1. So? What’s your stunning argument? Hamilton should have got a penalty for that incident? Probably. But not Vettel for today’s?

        1. @David BR

          Well said, +1. @Kingshark has failed to recognise that HAM probably should have had a penalty in Monaco- but the most similar incident is VERS/Kimi in Suzuka to which VERS got a penalty. Unsurprisingly @Kingshark isn’t responding to that VERS/Kimi incident throughout this thread.

      2. F1oSaurus (@)
        9th June 2019, 21:39

        That’s a completely different situation. Hamilton comes back safely in front of Ricciardo. Ricciardo then tries a pass and Hamilton takes the racing line.

        How about this for a proper example of unsafe rejoining:

        Verstappen unsafely rejoining track. Going all the way across (instead of staying on the safe side) with Raikkonen next to him. 5 second penalty plus points

      3. Have you actually watched this video you keep posting? Hamilton leaves a cars width for Ricciardo. My god your lack of knowledge here is outstanding!

    1. Correct.

    2. Suffering Williams Fan
      9th June 2019, 21:14

      I agree. I found the “he wasn’t in control of his car” argument bizarre. Nonetheless, I think an interesting addition to this would be to know a bit more about Vettel’s throttle inputs during the incident. A few people seem to be assuming there was nothing more that Vettel could do (ultimately irrelevant anyway I think), but did he keep his foot in on the grass? Could he have have backed out (more) to have better control on re-entry (presumably losing the place on track as a consequence)? I hope we get a bit more detail.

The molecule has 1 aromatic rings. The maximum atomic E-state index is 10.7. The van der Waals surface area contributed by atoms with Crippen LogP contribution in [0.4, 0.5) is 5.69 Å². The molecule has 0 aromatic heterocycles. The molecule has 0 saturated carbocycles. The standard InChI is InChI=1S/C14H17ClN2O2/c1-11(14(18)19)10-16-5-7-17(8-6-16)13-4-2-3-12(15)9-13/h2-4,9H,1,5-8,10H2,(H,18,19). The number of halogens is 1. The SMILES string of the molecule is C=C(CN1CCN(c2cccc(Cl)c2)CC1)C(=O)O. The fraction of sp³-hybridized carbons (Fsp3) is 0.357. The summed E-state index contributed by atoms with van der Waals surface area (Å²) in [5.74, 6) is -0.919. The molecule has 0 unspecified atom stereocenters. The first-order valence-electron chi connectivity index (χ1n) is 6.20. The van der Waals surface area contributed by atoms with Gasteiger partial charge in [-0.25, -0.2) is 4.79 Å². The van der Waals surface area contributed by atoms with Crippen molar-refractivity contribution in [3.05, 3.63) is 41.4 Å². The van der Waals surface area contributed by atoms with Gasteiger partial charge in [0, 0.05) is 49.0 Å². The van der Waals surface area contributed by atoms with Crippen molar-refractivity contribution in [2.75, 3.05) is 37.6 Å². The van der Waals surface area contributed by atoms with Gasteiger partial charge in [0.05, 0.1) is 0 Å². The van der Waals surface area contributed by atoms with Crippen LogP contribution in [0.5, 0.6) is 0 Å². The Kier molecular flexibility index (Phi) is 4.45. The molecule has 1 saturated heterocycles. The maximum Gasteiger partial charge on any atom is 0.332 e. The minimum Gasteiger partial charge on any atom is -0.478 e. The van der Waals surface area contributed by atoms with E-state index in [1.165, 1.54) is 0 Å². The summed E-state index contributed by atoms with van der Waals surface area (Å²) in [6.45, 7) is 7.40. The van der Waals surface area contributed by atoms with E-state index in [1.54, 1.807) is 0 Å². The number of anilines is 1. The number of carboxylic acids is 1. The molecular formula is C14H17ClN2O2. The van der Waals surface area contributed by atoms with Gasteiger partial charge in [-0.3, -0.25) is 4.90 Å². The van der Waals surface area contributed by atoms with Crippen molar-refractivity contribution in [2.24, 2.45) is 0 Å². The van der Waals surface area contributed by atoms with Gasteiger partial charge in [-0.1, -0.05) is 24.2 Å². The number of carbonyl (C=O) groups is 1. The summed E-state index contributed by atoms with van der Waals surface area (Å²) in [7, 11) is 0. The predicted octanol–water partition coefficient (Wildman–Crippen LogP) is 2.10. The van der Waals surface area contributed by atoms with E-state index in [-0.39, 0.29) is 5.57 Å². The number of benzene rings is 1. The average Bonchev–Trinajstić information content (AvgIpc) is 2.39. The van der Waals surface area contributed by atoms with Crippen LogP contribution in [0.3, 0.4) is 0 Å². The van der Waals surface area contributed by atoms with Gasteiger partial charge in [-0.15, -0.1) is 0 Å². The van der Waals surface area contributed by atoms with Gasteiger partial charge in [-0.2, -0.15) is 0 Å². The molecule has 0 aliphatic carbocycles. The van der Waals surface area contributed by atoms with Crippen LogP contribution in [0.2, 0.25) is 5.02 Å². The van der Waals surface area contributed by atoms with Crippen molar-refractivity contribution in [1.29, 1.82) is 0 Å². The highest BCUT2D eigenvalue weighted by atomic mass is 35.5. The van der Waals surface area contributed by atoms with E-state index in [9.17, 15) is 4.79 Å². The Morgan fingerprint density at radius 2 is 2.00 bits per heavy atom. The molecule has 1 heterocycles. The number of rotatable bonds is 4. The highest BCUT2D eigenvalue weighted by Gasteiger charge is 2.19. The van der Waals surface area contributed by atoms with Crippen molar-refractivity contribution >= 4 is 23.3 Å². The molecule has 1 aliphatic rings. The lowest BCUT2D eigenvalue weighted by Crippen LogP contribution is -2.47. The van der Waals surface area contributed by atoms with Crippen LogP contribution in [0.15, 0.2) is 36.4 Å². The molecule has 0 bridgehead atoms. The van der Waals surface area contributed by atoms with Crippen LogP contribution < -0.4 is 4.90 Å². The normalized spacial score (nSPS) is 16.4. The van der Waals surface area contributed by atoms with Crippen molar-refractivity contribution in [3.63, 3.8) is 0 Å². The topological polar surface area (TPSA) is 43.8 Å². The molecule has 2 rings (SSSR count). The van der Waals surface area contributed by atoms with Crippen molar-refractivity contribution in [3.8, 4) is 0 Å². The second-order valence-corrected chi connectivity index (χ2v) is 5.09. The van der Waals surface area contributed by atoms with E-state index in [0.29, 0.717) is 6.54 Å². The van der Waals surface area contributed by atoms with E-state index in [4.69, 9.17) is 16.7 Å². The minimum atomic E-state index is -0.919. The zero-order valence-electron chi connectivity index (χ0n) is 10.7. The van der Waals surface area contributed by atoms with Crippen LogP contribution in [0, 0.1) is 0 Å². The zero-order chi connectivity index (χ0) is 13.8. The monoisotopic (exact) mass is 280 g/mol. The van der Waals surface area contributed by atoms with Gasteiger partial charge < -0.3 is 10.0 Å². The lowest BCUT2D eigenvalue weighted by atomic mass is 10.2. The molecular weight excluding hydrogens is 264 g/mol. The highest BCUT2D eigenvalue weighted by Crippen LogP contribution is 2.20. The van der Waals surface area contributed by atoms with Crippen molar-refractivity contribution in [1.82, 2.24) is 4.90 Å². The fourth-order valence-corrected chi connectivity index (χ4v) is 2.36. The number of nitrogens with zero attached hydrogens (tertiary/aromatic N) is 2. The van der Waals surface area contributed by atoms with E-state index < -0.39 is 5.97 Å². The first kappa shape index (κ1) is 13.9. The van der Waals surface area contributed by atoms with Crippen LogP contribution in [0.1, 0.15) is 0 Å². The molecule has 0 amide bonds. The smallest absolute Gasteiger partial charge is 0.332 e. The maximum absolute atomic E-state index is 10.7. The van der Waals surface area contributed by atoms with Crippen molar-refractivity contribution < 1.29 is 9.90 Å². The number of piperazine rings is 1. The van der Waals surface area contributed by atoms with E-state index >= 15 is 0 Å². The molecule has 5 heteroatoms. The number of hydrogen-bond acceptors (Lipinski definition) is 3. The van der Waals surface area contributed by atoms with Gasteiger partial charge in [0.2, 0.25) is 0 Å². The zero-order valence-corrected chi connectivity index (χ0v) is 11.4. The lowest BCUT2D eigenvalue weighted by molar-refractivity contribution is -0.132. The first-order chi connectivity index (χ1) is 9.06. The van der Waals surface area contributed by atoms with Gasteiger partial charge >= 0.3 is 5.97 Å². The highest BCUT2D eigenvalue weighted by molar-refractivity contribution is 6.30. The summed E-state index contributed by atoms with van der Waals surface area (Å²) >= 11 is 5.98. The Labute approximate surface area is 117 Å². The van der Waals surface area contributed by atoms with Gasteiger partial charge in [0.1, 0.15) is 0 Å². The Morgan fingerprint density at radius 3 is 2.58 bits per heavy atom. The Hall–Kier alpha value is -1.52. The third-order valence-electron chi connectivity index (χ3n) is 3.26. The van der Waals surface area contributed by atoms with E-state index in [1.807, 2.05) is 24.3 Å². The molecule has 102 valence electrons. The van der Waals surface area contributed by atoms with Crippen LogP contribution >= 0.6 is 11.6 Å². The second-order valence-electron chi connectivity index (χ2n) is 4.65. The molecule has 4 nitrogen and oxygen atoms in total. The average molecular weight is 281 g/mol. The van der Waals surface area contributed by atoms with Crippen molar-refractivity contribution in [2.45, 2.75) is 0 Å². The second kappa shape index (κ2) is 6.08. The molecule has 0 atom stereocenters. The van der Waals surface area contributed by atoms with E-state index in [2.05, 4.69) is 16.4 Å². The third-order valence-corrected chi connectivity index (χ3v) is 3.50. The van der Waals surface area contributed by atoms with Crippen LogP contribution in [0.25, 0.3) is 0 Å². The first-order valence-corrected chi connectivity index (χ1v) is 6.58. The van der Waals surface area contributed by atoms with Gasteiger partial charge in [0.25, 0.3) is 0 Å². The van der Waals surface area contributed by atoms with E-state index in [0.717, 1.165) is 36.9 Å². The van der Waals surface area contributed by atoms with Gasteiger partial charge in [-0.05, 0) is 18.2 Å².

1. My immediate impression was that he had his foot down still, which was why he failed to keep control of the steering and keep off the racing line. Basically he cut diagonally across the track leaving Hamilton nowhere to go. As he did have the option of lifting/braking (and yes losing the place) then the penalty is right.

        The point is that the race was good precisely because Hamilton had Vettel under intense pressure. The fact he forced a mistake meant he really deserved the win. It’s those fine margins that count. I’d have been just as annoyed had Vettel got away with keeping the place in that fashion.

        1. Jonathan Edwards
          9th June 2019, 21:32

          Your immediate impression is useless, as you have no clue what his foot was doing. He certainly wasn’t flat on the throttle, or he’d have immediately spun. You don’t think Hamilton was being slightly risky by going for a disappearing gap in one of the narrowest sections of the track?

          1. Your immediate impression is useless

            Obviously, yet you presume that your opinion beats that of the stewards with the telemetry?

      2. i have a feeling that played a hand on the decision stewards handed out… and Stewards has some pro/experienced drivers among them too…

        1. No. None of the stewards involved were pro drivers experienced in driving these cars around this track.

    3. Jonathan Edwards
      9th June 2019, 21:16

      Get real. People have made mistakes and maintained their position multiple races in every season without penalty.

      1. This ^^

        If Lewis was 10 seconds behind, should Vettel have slowed down to let Lewis pass. No.

      2. Sebastian went off the track. Whether he was in complete control of his car or not is beside the point, once you go off the track your rights as competitor change. Why should competitors who stay on the track have to give way to someone who strays off the track? When he was on the track he had a right to defend his place, but once he went off the track he lost that right. Instead Lewis’s rights come into play, amongst which are that Sebastian has to yield right of way to him because he is on the track and Sebastian wasn’t. The onus was on Sebastian to make sure he rejoined the track without jeopardising Lewis’s race. He didn’t do that and got a penalty.

    4. it didnt cost him the position, though. So maybe the gap was enough. I would say it was almost a 50-50 decision, and given the context (track, position at track and fight for win), they should have gone for the option: race on!

  18. Vettel could have used the brake pedal instead of planting the throttle and going for the racing line. Why should Lewis be stopped from passing a driver who cant stay on the road. He made the mistake, ran his opponent out of road and it would have been unjust for that to have no action. This is Vettel’s fault at the end of the day, not the stewards or Hamilton.